Choice? There's nothing clever about the 'C' word

16th April 2010 at 01:00

So now it's official. The blue touch-paper has duly been lit. There's an election on the way.

And let's hope it's a good clean fight because if there's one thing we all need it's a restored faith in politics and politicians. We need the public - and especially our students - to see that choosing a career in public service, be it at Westminster, in local government or by becoming a teacher or nurse, is something to be proud of. We don't all have our heads stuffed deep in the communal trough.

And if it is to be a clean fight, let's call on all parties to refrain from using the "C" word. It's not big or grown up or clever. In fact, it's downright deceptive.

"C", of course, stands for choice.

Because the trouble with the word "choice" is that it's easy to be duped into assuming that it is always, by default, positive. It carries the implication, like so many other feel-good words (think of "courage" or "leadership"), that choice is something to celebrate.

So, before we hang out the bunting at the prospect of more parental choice, let's pause a second. As Barry Schwartz taught us in his arresting little book The Paradox of Choice, choice can end up leaving us feeling unnerved or confused - or worse. Following on from the work of psychologists David Myers and Robert Lane, Schwartz concludes that the current abundance of choice can lead to depression and feelings of loneliness.

Running amok in life's pick 'n' mix can, apparently, leave us wondering endlessly whether we made the right choices after all. Take a trivial example - shopping. I head into a clothes shop to buy a pair of jeans. Suddenly I'm confronted with a bamboozling range of choices. Do I want slim fit, straight leg, long leg, short leg, stretch, classic, boot leg, easy fit, pre-washed, unwashed, pre-stressed, no-stressed, blue, grey, acid wash, patched, short waist, long waist, large fit, comfort fit, stove pipe, wide legged, or recycled? Oh yes, and should they be denim?

All I wanted was a pair of jeans.

It makes you hanker after the days when your mum made all clothing decisions for you. That reluctant end-of-August visit to MS seems positively halcyon in the shimmering recess of our memories. The only choice was did they fit.

That's why I suspect the politicians' ongoing flirtation with parental choice will prove an unforgiving policy cul-de-sac. Because it's hard to see how letting various parent groups set up their own schools will do anything other than open up a wider divide between our best and worst performing schools, especially if it means (as it will) that the students from more privileged backgrounds are siphoned from existing school A into shiny new school B.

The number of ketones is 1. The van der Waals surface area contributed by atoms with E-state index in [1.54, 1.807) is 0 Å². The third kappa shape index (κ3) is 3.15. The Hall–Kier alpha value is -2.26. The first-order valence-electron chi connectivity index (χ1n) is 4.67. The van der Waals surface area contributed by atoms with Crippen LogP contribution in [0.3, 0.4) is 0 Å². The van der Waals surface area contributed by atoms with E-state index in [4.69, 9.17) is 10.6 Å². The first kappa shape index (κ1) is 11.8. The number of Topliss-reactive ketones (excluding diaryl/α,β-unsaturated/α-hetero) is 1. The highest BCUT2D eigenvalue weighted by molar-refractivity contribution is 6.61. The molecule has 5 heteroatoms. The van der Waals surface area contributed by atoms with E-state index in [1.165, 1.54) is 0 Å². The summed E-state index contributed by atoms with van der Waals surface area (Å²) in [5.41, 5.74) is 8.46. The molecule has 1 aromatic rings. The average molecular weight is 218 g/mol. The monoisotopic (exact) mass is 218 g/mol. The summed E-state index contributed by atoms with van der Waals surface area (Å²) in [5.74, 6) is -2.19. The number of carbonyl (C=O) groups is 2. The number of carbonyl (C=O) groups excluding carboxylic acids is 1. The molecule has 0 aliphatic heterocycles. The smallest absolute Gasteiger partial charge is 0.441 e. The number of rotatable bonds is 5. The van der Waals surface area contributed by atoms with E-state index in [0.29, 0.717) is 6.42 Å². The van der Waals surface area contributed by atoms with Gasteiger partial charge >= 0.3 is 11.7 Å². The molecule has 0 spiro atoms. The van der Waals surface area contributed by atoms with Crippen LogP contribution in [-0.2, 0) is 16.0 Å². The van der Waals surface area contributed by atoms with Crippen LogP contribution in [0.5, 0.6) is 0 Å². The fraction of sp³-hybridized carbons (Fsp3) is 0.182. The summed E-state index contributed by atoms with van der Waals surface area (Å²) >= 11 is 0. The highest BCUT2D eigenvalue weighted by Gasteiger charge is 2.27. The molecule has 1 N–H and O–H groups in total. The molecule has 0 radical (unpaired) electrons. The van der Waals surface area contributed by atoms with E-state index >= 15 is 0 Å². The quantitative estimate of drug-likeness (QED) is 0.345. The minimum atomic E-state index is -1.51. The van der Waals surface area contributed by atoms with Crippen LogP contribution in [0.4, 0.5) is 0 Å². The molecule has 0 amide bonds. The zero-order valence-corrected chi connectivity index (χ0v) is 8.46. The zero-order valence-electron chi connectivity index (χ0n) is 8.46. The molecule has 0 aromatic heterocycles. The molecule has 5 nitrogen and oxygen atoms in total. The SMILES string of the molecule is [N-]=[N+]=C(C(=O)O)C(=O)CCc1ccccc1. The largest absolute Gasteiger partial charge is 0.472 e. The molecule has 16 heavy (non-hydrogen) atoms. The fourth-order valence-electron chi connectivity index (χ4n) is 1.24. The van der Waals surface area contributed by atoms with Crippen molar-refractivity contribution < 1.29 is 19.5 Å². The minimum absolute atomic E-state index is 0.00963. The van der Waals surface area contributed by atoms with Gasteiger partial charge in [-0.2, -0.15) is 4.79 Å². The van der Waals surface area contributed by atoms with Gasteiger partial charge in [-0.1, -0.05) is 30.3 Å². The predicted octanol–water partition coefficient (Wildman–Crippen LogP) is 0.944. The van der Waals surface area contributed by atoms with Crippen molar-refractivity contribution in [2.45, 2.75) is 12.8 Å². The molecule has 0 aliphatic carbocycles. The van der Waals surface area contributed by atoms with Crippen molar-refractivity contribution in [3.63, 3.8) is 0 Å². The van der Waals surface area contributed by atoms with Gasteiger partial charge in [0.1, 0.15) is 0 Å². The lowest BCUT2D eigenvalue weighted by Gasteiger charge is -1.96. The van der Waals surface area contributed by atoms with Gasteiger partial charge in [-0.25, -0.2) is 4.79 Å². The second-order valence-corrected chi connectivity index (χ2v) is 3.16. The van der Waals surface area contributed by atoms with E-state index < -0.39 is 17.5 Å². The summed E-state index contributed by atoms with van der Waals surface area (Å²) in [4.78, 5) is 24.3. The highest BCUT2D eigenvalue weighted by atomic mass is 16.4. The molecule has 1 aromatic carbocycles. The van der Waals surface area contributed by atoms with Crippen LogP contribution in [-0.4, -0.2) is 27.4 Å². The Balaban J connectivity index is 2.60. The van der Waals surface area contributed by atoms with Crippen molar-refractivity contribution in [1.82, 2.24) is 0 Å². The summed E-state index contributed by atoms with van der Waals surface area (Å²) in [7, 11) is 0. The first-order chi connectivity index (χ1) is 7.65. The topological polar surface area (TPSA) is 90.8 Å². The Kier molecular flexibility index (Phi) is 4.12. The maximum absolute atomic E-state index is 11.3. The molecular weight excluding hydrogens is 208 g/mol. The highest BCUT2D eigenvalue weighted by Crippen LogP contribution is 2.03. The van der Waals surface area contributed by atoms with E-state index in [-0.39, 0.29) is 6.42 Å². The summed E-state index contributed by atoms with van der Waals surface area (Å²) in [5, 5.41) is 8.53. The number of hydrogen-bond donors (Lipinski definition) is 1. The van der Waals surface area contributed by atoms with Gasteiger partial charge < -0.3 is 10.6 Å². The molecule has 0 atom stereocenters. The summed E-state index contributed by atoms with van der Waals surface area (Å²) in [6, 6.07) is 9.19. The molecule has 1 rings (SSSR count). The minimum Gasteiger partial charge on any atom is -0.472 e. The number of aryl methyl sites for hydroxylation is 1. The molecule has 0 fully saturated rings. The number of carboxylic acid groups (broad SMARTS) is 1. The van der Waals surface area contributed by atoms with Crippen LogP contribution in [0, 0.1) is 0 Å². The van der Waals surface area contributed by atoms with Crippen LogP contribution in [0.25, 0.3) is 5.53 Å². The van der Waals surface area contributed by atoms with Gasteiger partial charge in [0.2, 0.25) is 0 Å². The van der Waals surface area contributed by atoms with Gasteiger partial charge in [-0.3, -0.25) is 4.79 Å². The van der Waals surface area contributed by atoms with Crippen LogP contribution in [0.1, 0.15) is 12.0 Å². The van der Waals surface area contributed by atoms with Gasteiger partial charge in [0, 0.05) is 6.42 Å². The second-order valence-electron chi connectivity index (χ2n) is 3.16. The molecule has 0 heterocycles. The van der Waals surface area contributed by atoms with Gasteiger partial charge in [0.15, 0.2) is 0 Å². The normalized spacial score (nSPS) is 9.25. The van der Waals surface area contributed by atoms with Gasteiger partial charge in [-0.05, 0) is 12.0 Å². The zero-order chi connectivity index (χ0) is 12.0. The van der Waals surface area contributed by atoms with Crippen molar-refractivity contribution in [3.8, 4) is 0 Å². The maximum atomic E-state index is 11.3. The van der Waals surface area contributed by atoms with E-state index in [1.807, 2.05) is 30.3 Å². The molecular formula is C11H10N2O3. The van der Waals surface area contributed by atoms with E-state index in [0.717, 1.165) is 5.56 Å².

Research suggests the same. The Organisation for Economic Co-operation and Development (OECD) reported in 2007 that "it is not clear that pupils and parents in the lowest socio-economic classes are able to take advantage of school choice ... Children from lower socio-economic backgrounds are much less likely to make the move to a better school than children from wealthier backgrounds."

So while we might see the Toby Youngs of this world get giddy at the chance to set up their own school, it seems naive to assume that parents who aren't members of the suburban intelligentsia having the time or resources to fathom a complex system of how to set up their own school.

My guess is that it's a choice most parents don't want anyway. Wouldn't we all simply prefer to have a really good school based squarely in our local neighbourhood?

But to achieve that would require a change of political message from all three parties. They would need to say something rather shocking.

They would need to say we want every child to attend a good local school, and we're going to work with parents and teachers to make it happen. If your local school isn't good enough, we'll make it better as a matter of absolute priority. But what we won't do is to encourage the students with the most clued-up parents to make a bolt for some enticing new "free" or "sponsor" school the other side of town.

Together, they'd declare, we're going to improve the system. We'll get the best teachers and school leaders into the schools that need them most. We'll ensure that gifted and talented students are catered for, whatever their parents' backgrounds. We'll use one-to-one catch-up to make sure that every student is making required progress.

But we won't do it by dangling the deceptive carrot of choice.

If education matters, it matters for every child, not just those whose parents know how to play the system.

So let's wash out our mouths and no longer utter the "C" word. It doesn't mean we're dumbing down or accepting mediocrity or consigning pupils to a poor deal. It's quite the reverse, in fact.

It means we're saying that every child deserves a first-rate education. And that ought to be a matter of entitlement, not of choice.

Geoff Barton, Headteacher, King Edward VI School, Bury St Edmunds.

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